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New Mexico’s own Robocop: House honors nearly paralyzed officer who now walks with robotic device

Copyright © 2015 Albuquerque Journal

SANTA FE – Corrales police officer Jeremy Romero has found himself adjusting to several changes in recent months – first to a new set of legs, then to all the attention and, as of recently, a new nickname.

“They’ve been calling me ‘Robocop,’ ” Romero said in an interview Thursday. “I’ve kind of embraced it throughout all this.”

Romero, who was badly injured in an on-duty car crash early last year, recently received a $70,000 device that acts as a robotic exoskeleton.

It wraps around the officer’s lower body and communicates with a computer placed in his backpack. With the help of arm braces, the machine allows Romero to walk and stand of his own accord through a series of gears and motors that is connected to the computer and reacts to slight movements.

On Thursday, in the state House, Romero was able to use the device to walk up and receive recognition from federal and local elected officials for his bravery and service to the people of Corrales and the state.

“It was a great honor to be in front of the great people of New Mexico and to be honored the way I was,” 34-year-old Romero said. “That’s very, very influential in my recovery process.”

Corrales police officer Jeremy Romero hugs his son, Jeremy Jr., on Thursday at the House of Representatives. (Eddie Moore/Albuquerque Journal)

Corrales police officer Jeremy Romero hugs his son, Jeremy Jr., on Thursday at the House of Representatives. (Eddie Moore/Albuquerque Journal)

Romero is most accustomed to walking on carpet, so he was nervous about the House floor’s tile. But he made it through the ceremony without any slip-ups, he said, though he was unable to walk too far onto the floor.

In January 2014, Romero, who had been a Corrales police officer for two months, was working the morning shift and pursued a stolen vehicle at high speeds along the village’s main road. He lost control of his vehicle and it flipped into a telephone pole. The impact nearly paralyzed him from the waist down.

The suspects involved in the case faced charges including fleeing the scene of an accident, aggravated fleeing and criminal damage to property. One suspect was sentenced to prison until at least 2019, and another suspect’s trial is pending.

“At the end of all of this, I thought my law enforcement career was over,” Romero said, adding that the device has returned his mobility to him. “It’s going to get me back to almost to where I was before … I’m going to be able to enjoy my life with my son.”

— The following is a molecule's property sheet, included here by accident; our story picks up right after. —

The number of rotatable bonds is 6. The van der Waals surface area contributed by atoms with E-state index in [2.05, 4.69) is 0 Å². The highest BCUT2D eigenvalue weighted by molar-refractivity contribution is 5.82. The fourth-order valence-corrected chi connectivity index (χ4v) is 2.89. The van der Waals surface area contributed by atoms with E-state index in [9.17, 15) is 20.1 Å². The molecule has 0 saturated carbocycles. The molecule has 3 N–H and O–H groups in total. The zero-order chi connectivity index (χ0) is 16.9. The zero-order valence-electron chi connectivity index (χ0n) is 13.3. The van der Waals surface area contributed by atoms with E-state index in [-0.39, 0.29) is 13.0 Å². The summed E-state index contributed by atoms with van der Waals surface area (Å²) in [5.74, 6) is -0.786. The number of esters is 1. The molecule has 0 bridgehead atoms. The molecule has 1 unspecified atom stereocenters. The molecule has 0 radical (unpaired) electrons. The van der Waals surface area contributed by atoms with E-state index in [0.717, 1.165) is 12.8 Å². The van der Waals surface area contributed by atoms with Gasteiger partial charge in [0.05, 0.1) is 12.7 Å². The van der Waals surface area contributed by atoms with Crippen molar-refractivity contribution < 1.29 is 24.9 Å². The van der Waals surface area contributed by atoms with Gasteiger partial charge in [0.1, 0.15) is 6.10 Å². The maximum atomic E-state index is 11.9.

Romero said that while he won’t be able to run with the device, he looks forward to playing catch with his 10-year-old son, cooking and attending football games. He also said the increased mobility has kept his dreams of staying in law enforcement alive.

Despite the accident, Romero has maintained his law enforcement certification, and he has his sights set on law enforcement leadership. He said he intends to run for sheriff in two years in his hometown of Santa Rosa, a fact that was acknowledged in the Legislature’s recognition of him Thursday.

“Officer Romero has now declared, with the use of his new legs and outlook, that he will continue to battle and persevere through physical therapy towards his goals,” the certificate reads. “Officer Romero, now being known as New Mexico and America’s first ‘Robocop’, now has the dream of running for sheriff in … his home county.”

At least six police agencies were in attendance.

State Rep. Paul Pacheco, a former officer, became emotional when he introduced Romero. Durng the ceremony Romero was also honored by House Speaker Don Tripp, and a memorial by New Mexico congressional Rep. Michelle Lujan Grisham was read. That memorial will be read in Congress today.

The ReWalk Robotics device recently became the first such device approved for home use by the U.S. Food and Drug Administration, which signed off after more than four years of trials. Romero is one of about two dozen people nationwide to receive the device for home use, said Andy McCord, one of the company’s business development managers.

Romero will be able to use the machine at home after a few more training sessions, McCord said, and the company is looking at upgrading the software to allow users to go up stairs.

Romero said the device makes him feel like he’s gotten his life back, but he hopes one day not to need it, either.

“I’m working toward not needing anything. I have a tremendous drive,” he said. “I’m going to find a way to get through it, get over it or crawl under it.”

Journal staff photographer Eddie Moore contributed to this report.

 

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